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Publication numberUS3159384 A
Publication typeGrant
Publication dateDec 1, 1964
Filing dateJul 2, 1962
Priority dateJul 2, 1962
Publication numberUS 3159384 A, US 3159384A, US-A-3159384, US3159384 A, US3159384A
InventorsDavis John E
Original AssigneeBio Science Labor
Export CitationBiBTeX, EndNote, RefMan
External Links: USPTO, USPTO Assignment, Espacenet
Agitator for laboratory tubes and flasks
US 3159384 A
Abstract  available in
Images(2)
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Claims  available in
Description  (OCR text may contain errors)

Dec. 1, 1964 J. E. DAVIS AGITATOR FOR LABORATORY 'russs AND FLASKS 2 Sheets-Sheet 1 Filed July 2, 1962 Dec. 1, 1964 J- E. DAVIS AGITATOR FOR LABORATORY TUBES AND FLASKS 2 Sheets-Sheet Filed July 2, 1962 INVENTOR. (EH/v E1 flaws BY flrralelvsys.

United States Patent 3,159,384 AGKTATQR FGR LABURATGRY TUBES AND FLASKS John E. Davis, Garden Grove, aii., assignor to Elio- Scienee Laboratories, Los Angeles, cane, a corporation of California Filed duly Z, 1962, er.. No. 206,933 4 Claims. (Cl. 25972) This invention relates to an agitator for mixing the contents of laboratory tubes or flasks.

A common type of mixer is one in which a cup made of soft rubber material has its axis rotated about a parallel, slightly eccentric axis while the cup itself is nonrotary. A tube containing the material to be mixed is placed in the cup, and the upper end supported by hand or other means. Mixing is produced only by induced fluid motion.

It is often desirable to agitate a large number of tubes or flasks simultaneously. To answer this need, it has been common to provide multiple cup agitators, at a cost almost directly proportional to the number of cups. One of the primary objects of this invention is to provide a new improved agitator in which a number of tubes or flasks can be agitated by a single device. For this purpose, use is made of a plate shifted in its plane by an eccentric mechanism. The agitator plate has peripheral tapered slots forming recesses laterally, rather than axially, receiving the tubes or flasks. A series of tubes can all be held in their recesses by a simple manipulation.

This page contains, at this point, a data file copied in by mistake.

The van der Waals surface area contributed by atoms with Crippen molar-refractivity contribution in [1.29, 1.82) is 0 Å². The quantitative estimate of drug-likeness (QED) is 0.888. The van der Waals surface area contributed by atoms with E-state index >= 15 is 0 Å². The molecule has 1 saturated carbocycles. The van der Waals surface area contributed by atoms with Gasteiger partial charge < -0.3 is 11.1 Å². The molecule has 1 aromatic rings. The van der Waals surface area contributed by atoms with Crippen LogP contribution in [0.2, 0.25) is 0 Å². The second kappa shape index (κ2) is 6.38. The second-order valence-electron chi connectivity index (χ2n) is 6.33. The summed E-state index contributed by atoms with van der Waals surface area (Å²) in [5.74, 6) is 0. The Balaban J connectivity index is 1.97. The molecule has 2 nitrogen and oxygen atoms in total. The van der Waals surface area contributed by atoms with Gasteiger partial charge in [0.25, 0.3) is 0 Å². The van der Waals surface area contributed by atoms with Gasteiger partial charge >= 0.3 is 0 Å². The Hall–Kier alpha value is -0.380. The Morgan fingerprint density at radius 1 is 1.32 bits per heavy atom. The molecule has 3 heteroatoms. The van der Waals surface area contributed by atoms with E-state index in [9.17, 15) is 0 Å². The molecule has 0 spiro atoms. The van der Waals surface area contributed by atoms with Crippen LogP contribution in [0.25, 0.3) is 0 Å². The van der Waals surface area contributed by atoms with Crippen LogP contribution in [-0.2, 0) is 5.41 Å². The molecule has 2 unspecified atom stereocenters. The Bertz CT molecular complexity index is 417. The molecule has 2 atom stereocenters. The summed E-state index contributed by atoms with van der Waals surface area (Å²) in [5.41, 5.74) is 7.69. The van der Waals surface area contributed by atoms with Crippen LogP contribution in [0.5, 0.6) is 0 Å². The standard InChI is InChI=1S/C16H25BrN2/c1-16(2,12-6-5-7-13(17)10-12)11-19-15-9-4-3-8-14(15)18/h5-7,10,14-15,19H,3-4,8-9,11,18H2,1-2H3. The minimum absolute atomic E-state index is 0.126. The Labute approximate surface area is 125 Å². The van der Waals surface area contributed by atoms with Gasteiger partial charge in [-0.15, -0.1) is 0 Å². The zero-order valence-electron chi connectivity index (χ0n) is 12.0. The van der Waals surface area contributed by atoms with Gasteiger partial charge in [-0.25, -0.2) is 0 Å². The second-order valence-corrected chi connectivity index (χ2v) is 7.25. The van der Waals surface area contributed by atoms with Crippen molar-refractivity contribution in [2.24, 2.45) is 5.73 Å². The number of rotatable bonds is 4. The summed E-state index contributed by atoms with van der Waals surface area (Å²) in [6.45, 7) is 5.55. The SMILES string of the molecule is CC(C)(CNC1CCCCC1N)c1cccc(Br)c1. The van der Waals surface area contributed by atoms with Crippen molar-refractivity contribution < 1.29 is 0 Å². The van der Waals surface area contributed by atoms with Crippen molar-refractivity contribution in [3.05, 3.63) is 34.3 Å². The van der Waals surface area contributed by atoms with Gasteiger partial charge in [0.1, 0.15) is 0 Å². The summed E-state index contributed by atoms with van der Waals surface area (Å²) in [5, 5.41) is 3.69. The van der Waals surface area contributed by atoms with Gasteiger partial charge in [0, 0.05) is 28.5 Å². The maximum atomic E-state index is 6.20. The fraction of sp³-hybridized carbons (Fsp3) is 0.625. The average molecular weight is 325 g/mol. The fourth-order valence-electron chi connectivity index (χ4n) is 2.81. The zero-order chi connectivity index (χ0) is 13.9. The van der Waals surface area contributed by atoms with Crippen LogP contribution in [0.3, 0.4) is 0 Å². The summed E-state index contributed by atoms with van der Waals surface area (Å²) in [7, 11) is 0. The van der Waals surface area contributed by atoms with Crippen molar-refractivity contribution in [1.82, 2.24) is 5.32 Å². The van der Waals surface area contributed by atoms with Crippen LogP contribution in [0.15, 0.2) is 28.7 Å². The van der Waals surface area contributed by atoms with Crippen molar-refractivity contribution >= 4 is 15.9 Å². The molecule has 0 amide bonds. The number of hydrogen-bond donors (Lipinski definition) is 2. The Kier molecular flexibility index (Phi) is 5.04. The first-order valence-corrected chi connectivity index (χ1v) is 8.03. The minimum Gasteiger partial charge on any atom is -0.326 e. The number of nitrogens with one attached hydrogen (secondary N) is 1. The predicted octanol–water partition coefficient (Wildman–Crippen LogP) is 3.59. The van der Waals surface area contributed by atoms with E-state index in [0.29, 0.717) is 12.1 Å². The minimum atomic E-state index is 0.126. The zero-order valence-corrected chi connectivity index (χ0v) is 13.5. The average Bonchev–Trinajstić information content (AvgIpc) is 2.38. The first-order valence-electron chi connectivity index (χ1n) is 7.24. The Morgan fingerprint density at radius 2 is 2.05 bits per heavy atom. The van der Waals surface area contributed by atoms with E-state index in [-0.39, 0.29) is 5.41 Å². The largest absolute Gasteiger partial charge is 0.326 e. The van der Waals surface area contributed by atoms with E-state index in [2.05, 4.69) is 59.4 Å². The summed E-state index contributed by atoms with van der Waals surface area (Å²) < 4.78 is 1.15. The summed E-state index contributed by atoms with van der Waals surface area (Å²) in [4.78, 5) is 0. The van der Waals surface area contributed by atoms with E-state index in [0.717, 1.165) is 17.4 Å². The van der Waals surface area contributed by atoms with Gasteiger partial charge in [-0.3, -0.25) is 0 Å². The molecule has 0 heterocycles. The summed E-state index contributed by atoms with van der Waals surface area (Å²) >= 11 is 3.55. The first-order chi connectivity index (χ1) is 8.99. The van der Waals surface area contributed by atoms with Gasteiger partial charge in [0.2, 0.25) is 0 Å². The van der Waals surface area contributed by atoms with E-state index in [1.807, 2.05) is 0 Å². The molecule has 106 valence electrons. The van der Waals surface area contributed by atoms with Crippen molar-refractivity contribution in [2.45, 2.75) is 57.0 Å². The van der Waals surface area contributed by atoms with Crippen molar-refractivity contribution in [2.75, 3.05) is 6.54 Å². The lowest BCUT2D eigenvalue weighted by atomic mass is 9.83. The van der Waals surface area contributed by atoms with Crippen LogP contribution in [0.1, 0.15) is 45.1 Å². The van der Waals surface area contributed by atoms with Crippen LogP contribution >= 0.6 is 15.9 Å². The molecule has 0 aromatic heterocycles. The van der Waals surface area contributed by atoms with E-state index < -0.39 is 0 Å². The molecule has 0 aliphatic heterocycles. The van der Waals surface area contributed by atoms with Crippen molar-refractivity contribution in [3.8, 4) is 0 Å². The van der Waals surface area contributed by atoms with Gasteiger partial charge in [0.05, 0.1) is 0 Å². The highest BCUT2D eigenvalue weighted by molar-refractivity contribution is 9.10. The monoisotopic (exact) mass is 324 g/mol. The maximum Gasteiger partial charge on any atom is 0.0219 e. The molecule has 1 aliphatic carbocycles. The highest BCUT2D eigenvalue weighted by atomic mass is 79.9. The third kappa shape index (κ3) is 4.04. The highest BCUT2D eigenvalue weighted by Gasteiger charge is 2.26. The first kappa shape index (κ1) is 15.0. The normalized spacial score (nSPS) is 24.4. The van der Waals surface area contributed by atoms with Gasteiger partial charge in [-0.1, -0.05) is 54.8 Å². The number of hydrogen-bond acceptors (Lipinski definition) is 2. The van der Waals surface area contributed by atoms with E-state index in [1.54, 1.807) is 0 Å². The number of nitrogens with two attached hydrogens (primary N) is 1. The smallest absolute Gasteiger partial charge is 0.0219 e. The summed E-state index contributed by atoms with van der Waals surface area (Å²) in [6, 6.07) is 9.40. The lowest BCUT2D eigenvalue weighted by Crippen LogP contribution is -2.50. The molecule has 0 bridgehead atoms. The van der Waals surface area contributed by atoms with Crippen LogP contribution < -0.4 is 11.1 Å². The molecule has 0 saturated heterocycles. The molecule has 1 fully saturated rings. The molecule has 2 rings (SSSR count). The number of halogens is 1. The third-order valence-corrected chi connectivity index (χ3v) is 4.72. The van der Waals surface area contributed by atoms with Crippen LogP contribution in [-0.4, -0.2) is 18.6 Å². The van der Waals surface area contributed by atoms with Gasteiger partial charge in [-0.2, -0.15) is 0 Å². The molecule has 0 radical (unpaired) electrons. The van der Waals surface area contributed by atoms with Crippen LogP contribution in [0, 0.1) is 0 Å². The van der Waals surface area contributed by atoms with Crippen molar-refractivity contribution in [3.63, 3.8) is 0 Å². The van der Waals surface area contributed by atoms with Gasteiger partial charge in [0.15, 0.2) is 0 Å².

Another object of this invention is to provide an agitator of this character in which its abrupt motion is transferred to particulate matter adhered to the walls of the tube or flask in order to break it up. Accordingly, mixing does not depend upon fluid motion alone, and a better mixing action is achieved. The agitator plate has only slight yielding characteristics to prevent any material damping.

Another object of this invention is to provide a simpliiied construction, and one that may be adapted to automation techniques. Thus, instead of lifting a tube from a conveyor rack and placing it in an agitator, the agitator itself can be moved against the tubes without removing the tubes from the conveyor rack.

Prior mixers utilizing rubber cups are not well suited to automatic operations. Thus the position of the cup when stationary is a matter of chance. Another object of this invention is to provide a modified cup structure for existing agitators whereby the cup is at all times efiectivcly in position to receive a tube. For thus purpose, the agitator cup is longitudinally tapered.

This invention possesses many other advantages, and has other objects which may be made more clearly apparent from a consideration of several embodiments of the invention. For this purpose, there are shown a few forms in the drawings accompanying and forming part of the present specification, and which drawings, unless as otherwise indicated, are true scale. These forms will now be described in detail, illustrating the general principles of the invention; but it is to be understood that this detailed description is not to be taken in a limiting sense, since the scope of the invention is best defined by the appended claims.

Referring to the drawings:

FIGURE 1 is a vertical sectional view of an agitator incorporating one form of the present invention;

PK}. 2 is a sectional view taken along a plane corresponding to line 22 of EEG. 1;

FIG. 3 is a fragmentary sectional view of a modified agitator structure;

FIG. 4 is a sectional view taken along a plane corresponding to line 44 of FIG. 3;

3,159,384 S at-exited Dec. 1, 1964 FIG. 5 is a pictorial view illustrating the manner in which the number of tubes may be simultaneously held for application to the agitator structure;

FIG. 6 is a top plan view of a further modified form of the present invention, a portion of the apparatus being broken away; and

FIG. 7 is a fragmentary sectional view taken along a plane corresponding to line 77 of FIG. 6.

In FIG. 1 there is illustrated an agitating cup 10 that is made of semi-rigid material such as Teflon, nylon or the like. The surface of the material 10 is quite hard as compared, for example, to rubber. Nevertheless, the surface of the material is slightly impressionable to avoid extreme pressure localization.